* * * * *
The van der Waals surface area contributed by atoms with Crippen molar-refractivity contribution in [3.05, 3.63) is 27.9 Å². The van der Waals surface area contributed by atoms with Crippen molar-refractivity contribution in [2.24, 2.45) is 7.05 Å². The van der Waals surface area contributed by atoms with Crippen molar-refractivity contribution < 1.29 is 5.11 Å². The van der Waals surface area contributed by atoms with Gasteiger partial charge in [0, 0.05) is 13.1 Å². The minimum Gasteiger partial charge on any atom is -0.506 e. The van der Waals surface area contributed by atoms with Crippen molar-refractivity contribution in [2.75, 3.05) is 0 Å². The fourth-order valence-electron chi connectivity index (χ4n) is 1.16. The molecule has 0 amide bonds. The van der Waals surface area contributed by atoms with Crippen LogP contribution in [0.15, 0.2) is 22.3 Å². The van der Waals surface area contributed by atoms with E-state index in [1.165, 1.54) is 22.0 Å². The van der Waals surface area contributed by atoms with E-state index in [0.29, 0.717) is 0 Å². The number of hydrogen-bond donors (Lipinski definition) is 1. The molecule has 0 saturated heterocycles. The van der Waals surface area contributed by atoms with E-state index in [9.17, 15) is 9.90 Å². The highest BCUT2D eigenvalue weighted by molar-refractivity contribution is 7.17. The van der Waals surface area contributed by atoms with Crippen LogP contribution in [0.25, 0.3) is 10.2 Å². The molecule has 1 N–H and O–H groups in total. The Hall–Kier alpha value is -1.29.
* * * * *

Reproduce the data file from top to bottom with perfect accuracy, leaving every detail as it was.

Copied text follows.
The van der Waals surface area contributed by atoms with Crippen molar-refractivity contribution in [3.05, 3.63) is 27.9 Å². The van der Waals surface area contributed by atoms with Crippen molar-refractivity contribution in [2.24, 2.45) is 7.05 Å². The van der Waals surface area contributed by atoms with Crippen molar-refractivity contribution < 1.29 is 5.11 Å². The van der Waals surface area contributed by atoms with Gasteiger partial charge in [0, 0.05) is 13.1 Å². The minimum Gasteiger partial charge on any atom is -0.506 e. The van der Waals surface area contributed by atoms with Crippen molar-refractivity contribution in [2.75, 3.05) is 0 Å². The fourth-order valence-electron chi connectivity index (χ4n) is 1.16. The molecule has 0 amide bonds. The van der Waals surface area contributed by atoms with Crippen LogP contribution in [0.15, 0.2) is 22.3 Å². The van der Waals surface area contributed by atoms with E-state index in [1.165, 1.54) is 22.0 Å². The van der Waals surface area contributed by atoms with E-state index in [0.29, 0.717) is 0 Å². The number of hydrogen-bond donors (Lipinski definition) is 1. The molecule has 0 saturated heterocycles. The van der Waals surface area contributed by atoms with E-state index in [9.17, 15) is 9.90 Å². The highest BCUT2D eigenvalue weighted by molar-refractivity contribution is 7.17. The van der Waals surface area contributed by atoms with Crippen LogP contribution in [0.25, 0.3) is 10.2 Å². The molecule has 1 N–H and O–H groups in total. The Hall–Kier alpha value is -1.29.